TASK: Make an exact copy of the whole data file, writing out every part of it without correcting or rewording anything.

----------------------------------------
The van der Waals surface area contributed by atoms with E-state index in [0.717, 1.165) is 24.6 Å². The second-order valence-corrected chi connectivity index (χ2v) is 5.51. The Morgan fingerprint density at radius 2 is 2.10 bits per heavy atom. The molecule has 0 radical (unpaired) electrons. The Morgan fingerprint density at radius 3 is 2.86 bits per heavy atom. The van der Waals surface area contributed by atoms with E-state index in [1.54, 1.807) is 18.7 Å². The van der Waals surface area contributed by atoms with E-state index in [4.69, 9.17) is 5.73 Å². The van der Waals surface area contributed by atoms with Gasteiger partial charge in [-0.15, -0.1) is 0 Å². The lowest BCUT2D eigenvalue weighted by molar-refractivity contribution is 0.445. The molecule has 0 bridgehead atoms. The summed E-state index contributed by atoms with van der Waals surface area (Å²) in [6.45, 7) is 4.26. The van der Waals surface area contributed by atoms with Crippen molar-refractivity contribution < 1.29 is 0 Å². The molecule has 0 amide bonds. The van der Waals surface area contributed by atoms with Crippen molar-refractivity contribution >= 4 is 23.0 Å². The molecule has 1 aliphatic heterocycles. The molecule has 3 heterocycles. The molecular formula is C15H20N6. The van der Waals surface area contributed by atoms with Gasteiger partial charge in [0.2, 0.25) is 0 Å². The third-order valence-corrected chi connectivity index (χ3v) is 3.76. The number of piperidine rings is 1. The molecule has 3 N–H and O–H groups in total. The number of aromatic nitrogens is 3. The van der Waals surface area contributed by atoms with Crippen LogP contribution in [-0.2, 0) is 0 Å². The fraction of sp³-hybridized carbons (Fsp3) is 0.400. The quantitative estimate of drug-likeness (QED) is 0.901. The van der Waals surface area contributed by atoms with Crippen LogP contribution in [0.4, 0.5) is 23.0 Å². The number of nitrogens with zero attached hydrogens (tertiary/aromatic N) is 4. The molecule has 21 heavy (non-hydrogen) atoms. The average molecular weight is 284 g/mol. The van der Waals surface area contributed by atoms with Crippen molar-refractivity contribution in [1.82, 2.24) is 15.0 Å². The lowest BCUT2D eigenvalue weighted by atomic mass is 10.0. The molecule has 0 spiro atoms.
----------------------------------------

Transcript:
The van der Waals surface area contributed by atoms with E-state index in [0.717, 1.165) is 24.6 Å². The second-order valence-corrected chi connectivity index (χ2v) is 5.51. The Morgan fingerprint density at radius 2 is 2.10 bits per heavy atom. The molecule has 0 radical (unpaired) electrons. The Morgan fingerprint density at radius 3 is 2.86 bits per heavy atom. The van der Waals surface area contributed by atoms with E-state index in [1.54, 1.807) is 18.7 Å². The van der Waals surface area contributed by atoms with E-state index in [4.69, 9.17) is 5.73 Å². The van der Waals surface area contributed by atoms with Gasteiger partial charge in [-0.15, -0.1) is 0 Å². The lowest BCUT2D eigenvalue weighted by molar-refractivity contribution is 0.445. The molecule has 0 bridgehead atoms. The summed E-state index contributed by atoms with van der Waals surface area (Å²) in [6.45, 7) is 4.26. The van der Waals surface area contributed by atoms with Crippen molar-refractivity contribution < 1.29 is 0 Å². The molecule has 0 amide bonds. The van der Waals surface area contributed by atoms with Crippen molar-refractivity contribution >= 4 is 23.0 Å². The molecule has 1 aliphatic heterocycles. The molecule has 3 heterocycles. The molecular formula is C15H20N6. The van der Waals surface area contributed by atoms with Gasteiger partial charge in [0.2, 0.25) is 0 Å². The third-order valence-corrected chi connectivity index (χ3v) is 3.76. The number of piperidine rings is 1. The molecule has 3 N–H and O–H groups in total. The number of aromatic nitrogens is 3. The van der Waals surface area contributed by atoms with Crippen LogP contribution in [-0.2, 0) is 0 Å². The fraction of sp³-hybridized carbons (Fsp3) is 0.400. The quantitative estimate of drug-likeness (QED) is 0.901. The van der Waals surface area contributed by atoms with Crippen LogP contribution in [0.4, 0.5) is 23.0 Å². The number of nitrogens with zero attached hydrogens (tertiary/aromatic N) is 4. The molecule has 21 heavy (non-hydrogen) atoms. The average molecular weight is 284 g/mol. The van der Waals surface area contributed by atoms with Crippen molar-refractivity contribution in [1.82, 2.24) is 15.0 Å². The lowest BCUT2D eigenvalue weighted by atomic mass is 10.0. The molecule has 0 spiro atoms.